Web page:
As to your question to merideth...I would essentially say that some people who switch to paleo ALSO switch to eating less. They assume that paleo is like any other reductionist diet (we have been taught to reduce calories all our lives). They are wrong, and need to relearn some basic eating principles that they have been taught via media induced modification to forget....eat more good food. So we chime in and say.."dont be afraid"...its ok to eat fat. Usually this helps them reach a homeostatic normal that there previous misconceptions prevent.

667f6c030b0245d71d8ef50c72b097dc

(15976)

on October 03, 2011
at 01:21 AM

Clearly merely adding in more fat to X diet like in your bacon and avocado example couldn't result in losing more weight. I have to think that the people that recommend "more fat!"to bust a plateau assume that the eater will further replace dietary carbohydrate with that new fat; in other words they would be going lower in carbs and as close as possible higher in fat. Hwever since almost none of these people track their food how they could know how close this caloric trade is to even is beyond me.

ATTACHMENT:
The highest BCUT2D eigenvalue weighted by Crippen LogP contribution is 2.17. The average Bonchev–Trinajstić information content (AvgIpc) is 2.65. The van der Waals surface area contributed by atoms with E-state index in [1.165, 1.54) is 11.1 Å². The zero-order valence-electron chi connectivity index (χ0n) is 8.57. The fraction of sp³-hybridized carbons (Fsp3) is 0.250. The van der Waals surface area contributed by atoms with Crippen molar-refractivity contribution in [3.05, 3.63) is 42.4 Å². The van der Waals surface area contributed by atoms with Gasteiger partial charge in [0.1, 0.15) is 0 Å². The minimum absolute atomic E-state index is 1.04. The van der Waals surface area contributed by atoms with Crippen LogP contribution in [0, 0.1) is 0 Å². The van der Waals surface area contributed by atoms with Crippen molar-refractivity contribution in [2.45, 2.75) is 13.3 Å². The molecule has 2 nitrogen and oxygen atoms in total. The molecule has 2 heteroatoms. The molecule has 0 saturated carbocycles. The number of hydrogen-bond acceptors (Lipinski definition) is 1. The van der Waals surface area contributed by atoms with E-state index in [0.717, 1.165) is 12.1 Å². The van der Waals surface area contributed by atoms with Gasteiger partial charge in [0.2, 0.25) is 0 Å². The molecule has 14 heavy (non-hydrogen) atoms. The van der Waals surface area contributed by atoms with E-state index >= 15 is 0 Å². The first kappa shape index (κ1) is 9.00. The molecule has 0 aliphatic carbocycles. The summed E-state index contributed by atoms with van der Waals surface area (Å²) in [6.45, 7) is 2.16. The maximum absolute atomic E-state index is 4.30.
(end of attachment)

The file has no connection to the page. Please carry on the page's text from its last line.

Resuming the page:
667f6c030b0245d71d8ef50c72b097dc

(15976)

on October 03, 2011
at 01:18 AM

Exactly what I was wondering: overeating with fats or carbohydrate

Medium avatar

(39831)

on October 03, 2011
at 01:08 AM

Meredith: I'm wondering if the common recommendation (in the paleosphere) to eat more fat to break through a fat loss plateau is actually good advice, and if so, what the mechanism is by which it acts.

Medium avatar

(39831)

on October 03, 2011
at 01:04 AM

Is this overeating in the form of carbohydrates or fats?

7dc950fc76a046048e683d2a27dced37

on October 03, 2011
at 12:53 AM

"So many people seem to be in agreement that this is the correct path that there must be some truth to it." Really? Or is it just attachment to a specific idea?

1f8384be58052b6b96f476e475abdc74

(2231)

on October 03, 2011
at 12:44 AM

homeostasis? i think its lyle mcdonald who had done writing on this...

0dbd7154d909b97fe774d1655754f195

(16131)

on October 03, 2011
at 12:34 AM